The ability of the trip data computer to receive data from an external source provides the operator with current information necessary to perform most efficiently. Current data regarding changing conditions such as traffic and weather can be sent to the trip data computer. Data regarding the specific vehicle and operator such as current routing information can be sent to the each individual vehicle of a fleet. Also, data such as the location of the nearest fuel stop, hospital, local contact, etc. can be updated should the vehicle travel to different new region for which the trip data computer lacks stored data. Data regarding past trip of the vehicle are automatically stored in the trip data computer and are available for use in calculating future predictions.

The trip data computer includes a microcontroller for manipulating and storing vehicle data. A display provides information to the operator. The operator inputs data and controls the device through an operator interface device such as a keypad, touch screen, or voice controller. A data/power input port is used to connect the microcontroller to a source of power and to vehicle function sensors which report the state of the vehicle, such the speed of travel. A clock module provides the microcontroller with a time signal. A pager module provides current data to the microcontroller whenever necessary. The trip data computer may also optionally include a battery or an auxiliary power port for providing power to the microcontroller when the data/power port is unavailable functioning as a power supply. A Global Positioning System (GPS) receiver interface may be included for providing a source of continuous and accurate positioning data. Further for providing data output to external systems a cellular link interface or a RF transponder may be included.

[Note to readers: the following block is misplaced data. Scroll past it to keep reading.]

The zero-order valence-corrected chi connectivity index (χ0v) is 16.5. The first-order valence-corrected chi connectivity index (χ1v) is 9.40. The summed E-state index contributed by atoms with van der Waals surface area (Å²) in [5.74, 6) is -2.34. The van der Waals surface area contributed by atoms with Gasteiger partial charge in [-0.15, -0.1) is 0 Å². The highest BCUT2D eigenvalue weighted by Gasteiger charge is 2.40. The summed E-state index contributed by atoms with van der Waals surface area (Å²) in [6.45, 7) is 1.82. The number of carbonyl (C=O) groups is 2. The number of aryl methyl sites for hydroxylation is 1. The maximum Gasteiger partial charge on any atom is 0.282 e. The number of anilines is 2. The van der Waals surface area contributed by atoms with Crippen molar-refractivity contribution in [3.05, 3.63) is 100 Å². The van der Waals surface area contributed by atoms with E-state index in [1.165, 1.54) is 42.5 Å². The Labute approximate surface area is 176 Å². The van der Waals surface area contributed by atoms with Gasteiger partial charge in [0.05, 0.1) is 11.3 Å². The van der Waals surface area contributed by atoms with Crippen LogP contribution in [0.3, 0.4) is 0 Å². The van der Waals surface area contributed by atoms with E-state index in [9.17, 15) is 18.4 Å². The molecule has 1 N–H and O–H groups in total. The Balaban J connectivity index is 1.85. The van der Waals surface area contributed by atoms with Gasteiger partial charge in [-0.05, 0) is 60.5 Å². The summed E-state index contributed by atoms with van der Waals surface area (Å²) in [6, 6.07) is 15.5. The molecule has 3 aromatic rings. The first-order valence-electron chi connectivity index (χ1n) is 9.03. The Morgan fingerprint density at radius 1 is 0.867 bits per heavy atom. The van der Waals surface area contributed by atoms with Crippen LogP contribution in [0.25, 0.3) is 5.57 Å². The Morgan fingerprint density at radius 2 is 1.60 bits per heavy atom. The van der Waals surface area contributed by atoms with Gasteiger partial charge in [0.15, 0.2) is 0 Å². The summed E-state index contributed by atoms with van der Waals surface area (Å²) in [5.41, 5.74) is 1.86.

Accordingly, it is a principal object of the invention to provide vehicle trip computer for storing and calculating comprehensive vehicle trip information with the ability to receive data from a paging system.